trembling, for it is God who works in you, both to will and
to work for his good pleasure.

Why should there be “fear and trembling” as I attack my sin and bring about salvation from self-pity?

The reason given in the text is not a threat. It’s a gift.

Work to kill your sin, and will to kill your sin, and do it with fear and trembling because God Almighty—Maker of heaven and earth, Redeemer, Justifier, Sustainer, Father, Lover—is so close to you that your working and willing is his working and willing.

Tremble at this breathtaking thought.

God Almighty is in you. God is the one in you willing. God is the one in you working. Your “continuous, sustained, strenuous” effort is not only being carried out in the presence of the all-holy God, but is the very continuous, sustained, strenuous effort of God himself.

I am not waiting for a miracle. I am acting a miracle.

God is the decisive cause, but my will is the agent. And it becomes the agent in obedience to the command “work!” For in your working, God is working.

————————————————————————-

This is an excerpt from the revised edition of  Brothers, We Are Not Professionals  (B&H Publishing Group, 2013).

10 Things to Pray for Your Wife

SOURCE: Taken from an article by Jonathan Parnell/Desiring God

It is a beautiful thing — a miracle — when we become as invested in the sanctification of others as we are in our own.

And, of course, the best place to start is with our spouses.

So men, here are ten things to want from God (and ask from him) for your wife:

  1. God, be her God — her all-satisfying treasure and all. Make her jealous for your exclusive supremacy over all her affections (Psalm 73:24–25).
  2. Increase her faith — give her a rock-solid confidence that your incomparable power is only always wielded for her absolute good in Christ (Romans 8:28–30).
  3. Intensify her joy — a joy in you that abandons all to the riches of your grace in Jesus and that says firmly, clearly, gladly: “I’ll go anywhere and do anything if you are there” (Exodus 33:14–15).
  4. Soften her heart — rescue her from cynicism and make her tender to your presence in the most complicated details of dirty diapers and a multitude of other needs you’ve called her to meet (Hebrews 1:3).
  5. Make her cherish your church — build relationships into her life that challenge and encourage her to walk in step with the truth of the gospel, and cause her to love corporate gatherings, the Lord’s Table, and the everyday life of the body (Mark 3:35).
  6. Give her wisdom — make her see dimensions of reality that I would overlook and accompany her vision with a gentle, quiet spirit that feels safe and celebrated (1 Peter 3:4).
  7. Sustain her health — continue to speak your gift of health and keep us from presumption; it is by blood-bought grace (Psalm 139:14).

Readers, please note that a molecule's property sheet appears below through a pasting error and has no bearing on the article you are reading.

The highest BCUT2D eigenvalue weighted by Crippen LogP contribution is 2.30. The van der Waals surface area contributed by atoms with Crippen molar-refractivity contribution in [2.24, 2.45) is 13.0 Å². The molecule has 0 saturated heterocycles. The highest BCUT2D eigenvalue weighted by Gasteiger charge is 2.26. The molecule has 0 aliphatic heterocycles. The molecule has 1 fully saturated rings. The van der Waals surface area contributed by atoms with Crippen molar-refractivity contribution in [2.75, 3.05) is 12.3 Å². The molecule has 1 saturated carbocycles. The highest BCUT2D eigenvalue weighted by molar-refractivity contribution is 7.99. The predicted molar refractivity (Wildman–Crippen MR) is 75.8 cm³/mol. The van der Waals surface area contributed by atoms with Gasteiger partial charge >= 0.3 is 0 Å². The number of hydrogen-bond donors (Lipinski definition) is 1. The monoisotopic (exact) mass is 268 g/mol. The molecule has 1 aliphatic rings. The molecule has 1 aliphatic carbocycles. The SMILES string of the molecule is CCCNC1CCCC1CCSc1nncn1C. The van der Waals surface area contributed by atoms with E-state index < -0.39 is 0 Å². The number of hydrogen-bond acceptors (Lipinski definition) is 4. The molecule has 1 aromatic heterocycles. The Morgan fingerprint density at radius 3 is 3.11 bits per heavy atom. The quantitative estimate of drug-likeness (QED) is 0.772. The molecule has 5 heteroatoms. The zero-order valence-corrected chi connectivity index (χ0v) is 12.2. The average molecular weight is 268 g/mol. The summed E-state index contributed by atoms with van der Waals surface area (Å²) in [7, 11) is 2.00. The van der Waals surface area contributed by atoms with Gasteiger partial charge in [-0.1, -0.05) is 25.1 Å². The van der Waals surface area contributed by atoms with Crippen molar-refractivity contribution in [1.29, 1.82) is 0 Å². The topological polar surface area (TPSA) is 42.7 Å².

8. Multiply her influence — encourage and deepen the impact she has on our children. Give her sweet glimpses of it. Pour her out in love for our neighbors and spark creative ways to engage them for Jesus’s sake (John 12:24).
  9. Make her hear your voice — to read the Bible and accept it as it really is, your word… your very word to her where she lives, full of grace and power and everything she needs pertaining to life and godliness (2 Peter 1:3).
  10. Overcome her with Jesus — that she is united to him, that she is a new creature in him, that she is your daughter in him. . . No longer in Adam and dead to sin; now in Christ and alive to you, forever (Romans 6:11).

And then a thousand other things.  Amen.

Not Health–Not Happiness, BUT Holiness!

SOURCE:  Oswald Chambers

. . it is written, ’Be holy, for I am holy’ —1 Peter 1:16

We must continually remind ourselves of the purpose of life.

We are not destined to happiness, nor to health, but to holiness.

Today we have far too many desires and interests, and our lives are being consumed and wasted by them. Many of them may be right, noble, and good, and may later be fulfilled, but in the meantime God must cause their importance to us to decrease. The only thing that truly matters is whether a person will accept the God who will make him holy. At all costs, a person must have the right relationship with God.

Do I believe I need to be holy?

Do I believe that God can come into me and make me holy?

If through your preaching you convince me that I am unholy, I then resent your preaching. The preaching of the gospel awakens an intense resentment because it is designed to reveal my unholiness, but it also awakens an intense yearning and desire within me. God has only one intended destiny for mankind— holiness. His only goal is to produce saints. God is not some eternal blessing-machine for people to use, and He did not come to save us out of pity— He came to save us because He created us to be holy. Atonement through the Cross of Christ means that God can put me back into perfect oneness with Himself through the death of Jesus Christ, without a trace of anything coming between us any longer.

Never tolerate, because of sympathy for yourself or for others, any practice that is not in keeping with a holy God.

Holiness means absolute purity of your walk before God, the words coming from your mouth, and every thought in your mind— placing every detail of your life under the scrutiny of God Himself.

Holiness is not simply what God gives me, but what God has given me that is being exhibited in my life.

Lord, What Do YOU See When YOU Look At Me?

SOURCE:  John Eldredge

What God Sees When He Sees You